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And suddenly it’s the Easter weekend, and April again, and again – still! – sooo much uncertainty ahead of us. Which is why we need at least a sturdy cheese, one that provides that friendly nudge, tells you to keep swimming and smiling, slaps his arm around your sagging shoulders, and gives you a push, like a fresh gust of April tailwind on your morning run. Sturdy means: reliable, unfussy and yet not boring, just good – such as the Calver family’s Westcombe cheddar from the lush green pastures of Somerset, halfway from London to Cornwall..
Solid wheels of around 25 kilogram, tightly bandaged in linen that in the course of the twelve months of maturation is overgrown by a fine carpet of grey, blue and white cultures. The aroma of the soft, yet flaky yellow paste is intensely milky, almost juicy, like walking on those Somerset pastures, along a small stream with the season’s first green and life. Under the bandaged rind the smell is earthy, more serious, grown-up, of roots such as parsnips and horseradish. On the palate it’s surprisingly creamy, the characteristic cheddar acidity finely balanced by a touch of sweetness, like in a good salad dressing.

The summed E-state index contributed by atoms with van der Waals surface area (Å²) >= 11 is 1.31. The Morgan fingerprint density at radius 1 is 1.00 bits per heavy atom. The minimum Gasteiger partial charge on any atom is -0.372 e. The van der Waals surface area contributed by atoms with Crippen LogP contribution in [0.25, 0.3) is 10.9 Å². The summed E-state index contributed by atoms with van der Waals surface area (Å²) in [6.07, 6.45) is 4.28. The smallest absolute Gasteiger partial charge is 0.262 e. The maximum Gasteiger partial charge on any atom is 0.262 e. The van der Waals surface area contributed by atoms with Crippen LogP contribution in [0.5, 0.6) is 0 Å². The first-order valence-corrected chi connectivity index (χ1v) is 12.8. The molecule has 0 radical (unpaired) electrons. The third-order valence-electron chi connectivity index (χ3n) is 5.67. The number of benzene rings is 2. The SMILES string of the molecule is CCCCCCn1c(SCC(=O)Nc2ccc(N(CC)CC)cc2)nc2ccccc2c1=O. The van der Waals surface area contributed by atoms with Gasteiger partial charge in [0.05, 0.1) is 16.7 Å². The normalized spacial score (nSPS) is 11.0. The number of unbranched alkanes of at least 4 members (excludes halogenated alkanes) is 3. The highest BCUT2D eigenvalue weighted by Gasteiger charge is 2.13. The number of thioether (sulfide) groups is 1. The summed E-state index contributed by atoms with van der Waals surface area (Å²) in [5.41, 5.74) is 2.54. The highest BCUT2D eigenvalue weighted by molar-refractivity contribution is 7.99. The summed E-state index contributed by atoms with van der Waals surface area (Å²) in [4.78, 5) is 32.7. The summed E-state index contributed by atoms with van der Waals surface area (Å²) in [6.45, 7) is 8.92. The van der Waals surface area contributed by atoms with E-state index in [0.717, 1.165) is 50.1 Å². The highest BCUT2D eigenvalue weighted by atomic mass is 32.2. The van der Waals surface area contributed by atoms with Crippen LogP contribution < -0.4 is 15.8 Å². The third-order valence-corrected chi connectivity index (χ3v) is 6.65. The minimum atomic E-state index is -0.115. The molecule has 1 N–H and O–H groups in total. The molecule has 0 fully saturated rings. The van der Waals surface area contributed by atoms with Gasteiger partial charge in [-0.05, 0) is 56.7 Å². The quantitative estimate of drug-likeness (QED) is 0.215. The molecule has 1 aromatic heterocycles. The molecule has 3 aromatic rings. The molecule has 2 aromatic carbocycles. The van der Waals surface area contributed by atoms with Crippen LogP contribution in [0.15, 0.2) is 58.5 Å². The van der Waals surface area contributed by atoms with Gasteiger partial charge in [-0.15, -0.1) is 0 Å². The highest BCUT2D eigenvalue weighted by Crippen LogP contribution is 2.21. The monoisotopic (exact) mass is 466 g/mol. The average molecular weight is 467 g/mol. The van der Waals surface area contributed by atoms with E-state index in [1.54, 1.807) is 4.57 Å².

The Calvers (Richard and Tom and their respective families are a strong two generation team), together with Jamie Montgomery and George Keen are what I call the English Farmhouse Cheddar triumvirate, in spite of their somewhat different histories. When after decades of decline in the early 1980s British cheese showed the first signs of revival, the last remnants of traditional knowledge salvaged by dedicated merchants such as Randolph “Neal’s Yard Dairy’ Hodgson as well as Patrick Rance and James Alridge, the Calvers had been some way down the road to quick growth. But as Jamie Montgomery in 1998 started to market his cheeses himself and under his own name, they reconverted their production to raw milk, and Tom reorientated his professional career from London’s top kitchens to cheese, staging at Nea’s Yard Dairy. Today he’s managing production at Westcombe, and tackling many challenges head-on. Amongst them are cheese mites (something we discussed here with the Cironé a couple of months ago), little critters who love the relatively dry bandaged rinds. Unchecked they eat their way into the wheels, creating fissures then taken over by mould (though this can make for intriguing new aromas). Westcombe has not only a new temperature controlled ripening room, but also the very first vacuum robot: “Tina the Turner” turns the wheels while vacuuming the mites off.
The old and the new, the familiar and the odd stuff, the warm sun of spring and cold gusts – stay lighthearted and nimble, and enjoy the good things, my dear ones.
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